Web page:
Growing up as I did in a giant consulting firm, you learn one constant: the client work ALWAYS comes first. (And of course its corollary—billable time/selling billable time trumps anything else you might deliver.)
You could get out of any internal meeting, anytime, anywhere with a cheery wave and an “I’m off to see __________” (insert the name of your client-du-jour).
Ditto internal projects, no matter their ultimate importance to the firm. The partners who didn’t want to be bothered could use a steady stream of client excuses for their failure to deliver on their non-client promises.
In at least one firm, those excuses were a badge of honor.
When I co-founded my first firm with a plan to scale to a multi-consultant, consistently growing enterprise, I quickly realized that time spent ON the business was every bit as critical as time spent IN the business.
It’s a lesson I’ve needed to re-learn more than once.
Because client work—helping others make the right decisions—always seems more pressing (and, let’s face it, usually more interesting) than making my own.
But I’ve gradually created a set of habits that put running my business front and center on my radar.
Take my blog posts—500-750 words that I’ve been writing every week since 2009. When I first started writing weekly, I found that I needed a routine to get me in the right head-space.
My habit—for longer than I’d care to admit—was to hunker down on Saturday mornings. I wouldn’t open email (no consuming anyone else’s content before creating my own) and I wouldn’t do anything else on Saturday until I was done. Some Saturdays, I didn’t move away from my laptop before noon—and I’m an early riser.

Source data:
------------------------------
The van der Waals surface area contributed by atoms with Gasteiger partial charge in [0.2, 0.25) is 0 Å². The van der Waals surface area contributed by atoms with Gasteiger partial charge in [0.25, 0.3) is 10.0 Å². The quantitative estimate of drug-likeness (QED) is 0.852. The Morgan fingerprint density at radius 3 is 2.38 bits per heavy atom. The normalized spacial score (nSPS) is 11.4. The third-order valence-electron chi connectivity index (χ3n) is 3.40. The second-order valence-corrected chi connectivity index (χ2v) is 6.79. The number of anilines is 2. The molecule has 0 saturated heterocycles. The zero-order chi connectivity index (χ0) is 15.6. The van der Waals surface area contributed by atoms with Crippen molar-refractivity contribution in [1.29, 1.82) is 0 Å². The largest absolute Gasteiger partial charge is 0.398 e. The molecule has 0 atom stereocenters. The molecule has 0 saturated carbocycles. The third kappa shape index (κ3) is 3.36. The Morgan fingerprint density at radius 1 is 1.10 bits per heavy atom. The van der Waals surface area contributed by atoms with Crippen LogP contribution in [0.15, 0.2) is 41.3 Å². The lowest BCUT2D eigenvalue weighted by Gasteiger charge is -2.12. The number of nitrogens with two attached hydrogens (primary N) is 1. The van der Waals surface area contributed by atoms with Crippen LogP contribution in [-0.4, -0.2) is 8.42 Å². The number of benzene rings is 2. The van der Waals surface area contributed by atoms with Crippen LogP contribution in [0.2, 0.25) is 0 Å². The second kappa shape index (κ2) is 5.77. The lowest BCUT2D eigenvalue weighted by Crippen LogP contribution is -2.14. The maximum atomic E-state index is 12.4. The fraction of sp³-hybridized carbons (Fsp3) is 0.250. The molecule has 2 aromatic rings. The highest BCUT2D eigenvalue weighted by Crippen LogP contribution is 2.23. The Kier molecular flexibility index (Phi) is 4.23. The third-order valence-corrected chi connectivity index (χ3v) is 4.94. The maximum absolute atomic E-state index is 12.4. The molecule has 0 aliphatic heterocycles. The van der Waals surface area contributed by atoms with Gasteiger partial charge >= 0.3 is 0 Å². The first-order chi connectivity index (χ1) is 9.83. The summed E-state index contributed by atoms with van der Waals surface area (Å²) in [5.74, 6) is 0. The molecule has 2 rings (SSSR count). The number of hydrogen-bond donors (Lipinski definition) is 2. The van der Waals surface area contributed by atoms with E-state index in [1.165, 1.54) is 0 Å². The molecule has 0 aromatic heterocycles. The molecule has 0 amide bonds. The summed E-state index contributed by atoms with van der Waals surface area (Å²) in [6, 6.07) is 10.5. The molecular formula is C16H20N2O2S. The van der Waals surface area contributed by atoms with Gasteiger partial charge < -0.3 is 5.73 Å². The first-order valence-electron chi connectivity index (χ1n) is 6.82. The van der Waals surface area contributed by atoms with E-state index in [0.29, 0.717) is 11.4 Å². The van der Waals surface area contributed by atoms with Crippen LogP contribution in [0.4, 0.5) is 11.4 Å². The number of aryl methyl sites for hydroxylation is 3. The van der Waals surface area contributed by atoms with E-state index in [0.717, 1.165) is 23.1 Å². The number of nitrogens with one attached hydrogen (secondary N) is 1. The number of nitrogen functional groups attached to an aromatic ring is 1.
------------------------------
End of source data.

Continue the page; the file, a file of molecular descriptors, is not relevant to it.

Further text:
Then I started writing on Fridays and even—if client work was caught up—on Thursdays. As I started to recapture my weekends, I realized I’d been making a strategic error.
Now, I block out MONDAY mornings for my content and I find writing these posts—even the deeply challenging ones—to be a joy I look forward to. After an early workout and a giant cup of tea, the ideas just flow.
Once the blog is put to bed, I’m full of energy and often work a twelve-hour day still feeling the high. My deadline—the one staring at me from my calendar—has been attended to and now I can focus on my clients.
If you’re at all like me, things in your calendar get done.
That’s why my business manager puts her bookkeeping “dates” into my calendar early in every month. Her discipline—and my keeping my promise—means we can file taxes early in January vs having bookkeeping hanging over my head (I’d much rather think about new ideas than worry about taxes).
It’s why we plot out marketing for the year—so I always have a horizon-wide view of what I need to be doing to keep investing in my future.
When we put running our businesses high up on the priority list, our influence and ultimate happiness spike up. Steven Pressfield would call it “turning pro”.
It’s not about perfection—it’s about constantly moving toward your vision of the work, the business and the life you want to make for yourself.
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